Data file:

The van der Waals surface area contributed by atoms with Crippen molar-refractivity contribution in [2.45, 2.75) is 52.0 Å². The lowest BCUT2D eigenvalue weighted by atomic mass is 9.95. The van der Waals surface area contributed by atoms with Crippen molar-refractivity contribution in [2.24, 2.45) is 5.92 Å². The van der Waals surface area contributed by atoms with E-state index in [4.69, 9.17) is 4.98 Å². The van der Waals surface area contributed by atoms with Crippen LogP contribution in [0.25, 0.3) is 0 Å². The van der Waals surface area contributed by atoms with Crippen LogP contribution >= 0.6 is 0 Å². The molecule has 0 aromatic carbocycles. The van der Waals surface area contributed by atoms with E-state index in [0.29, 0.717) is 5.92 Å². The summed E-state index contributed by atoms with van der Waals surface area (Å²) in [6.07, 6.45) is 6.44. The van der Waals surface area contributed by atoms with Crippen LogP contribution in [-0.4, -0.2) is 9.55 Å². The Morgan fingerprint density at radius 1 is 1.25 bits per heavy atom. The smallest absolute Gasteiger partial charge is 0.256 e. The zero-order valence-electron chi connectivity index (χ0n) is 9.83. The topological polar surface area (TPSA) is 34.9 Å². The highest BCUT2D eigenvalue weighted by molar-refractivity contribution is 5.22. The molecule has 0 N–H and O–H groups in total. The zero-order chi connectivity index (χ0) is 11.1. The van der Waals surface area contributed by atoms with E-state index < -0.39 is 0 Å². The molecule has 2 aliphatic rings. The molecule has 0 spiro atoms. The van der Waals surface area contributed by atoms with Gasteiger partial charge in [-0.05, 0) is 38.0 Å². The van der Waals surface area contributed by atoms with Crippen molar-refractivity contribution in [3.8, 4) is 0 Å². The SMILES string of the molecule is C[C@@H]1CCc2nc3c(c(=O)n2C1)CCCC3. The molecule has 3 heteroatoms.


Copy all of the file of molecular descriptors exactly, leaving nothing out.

The van der Waals surface area contributed by atoms with Crippen molar-refractivity contribution in [2.45, 2.75) is 52.0 Å². The lowest BCUT2D eigenvalue weighted by atomic mass is 9.95. The van der Waals surface area contributed by atoms with Crippen molar-refractivity contribution in [2.24, 2.45) is 5.92 Å². The van der Waals surface area contributed by atoms with E-state index in [4.69, 9.17) is 4.98 Å². The van der Waals surface area contributed by atoms with Crippen LogP contribution in [0.25, 0.3) is 0 Å². The van der Waals surface area contributed by atoms with Crippen LogP contribution >= 0.6 is 0 Å². The molecule has 0 aromatic carbocycles. The van der Waals surface area contributed by atoms with E-state index in [0.29, 0.717) is 5.92 Å². The summed E-state index contributed by atoms with van der Waals surface area (Å²) in [6.07, 6.45) is 6.44. The van der Waals surface area contributed by atoms with Crippen LogP contribution in [-0.4, -0.2) is 9.55 Å². The Morgan fingerprint density at radius 1 is 1.25 bits per heavy atom. The smallest absolute Gasteiger partial charge is 0.256 e. The zero-order valence-electron chi connectivity index (χ0n) is 9.83. The topological polar surface area (TPSA) is 34.9 Å². The highest BCUT2D eigenvalue weighted by molar-refractivity contribution is 5.22. The molecule has 0 N–H and O–H groups in total. The zero-order chi connectivity index (χ0) is 11.1. The van der Waals surface area contributed by atoms with E-state index < -0.39 is 0 Å². The molecule has 2 aliphatic rings. The molecule has 0 spiro atoms. The van der Waals surface area contributed by atoms with Gasteiger partial charge in [-0.05, 0) is 38.0 Å². The van der Waals surface area contributed by atoms with Crippen molar-refractivity contribution in [3.8, 4) is 0 Å². The SMILES string of the molecule is C[C@@H]1CCc2nc3c(c(=O)n2C1)CCCC3. The molecule has 3 heteroatoms.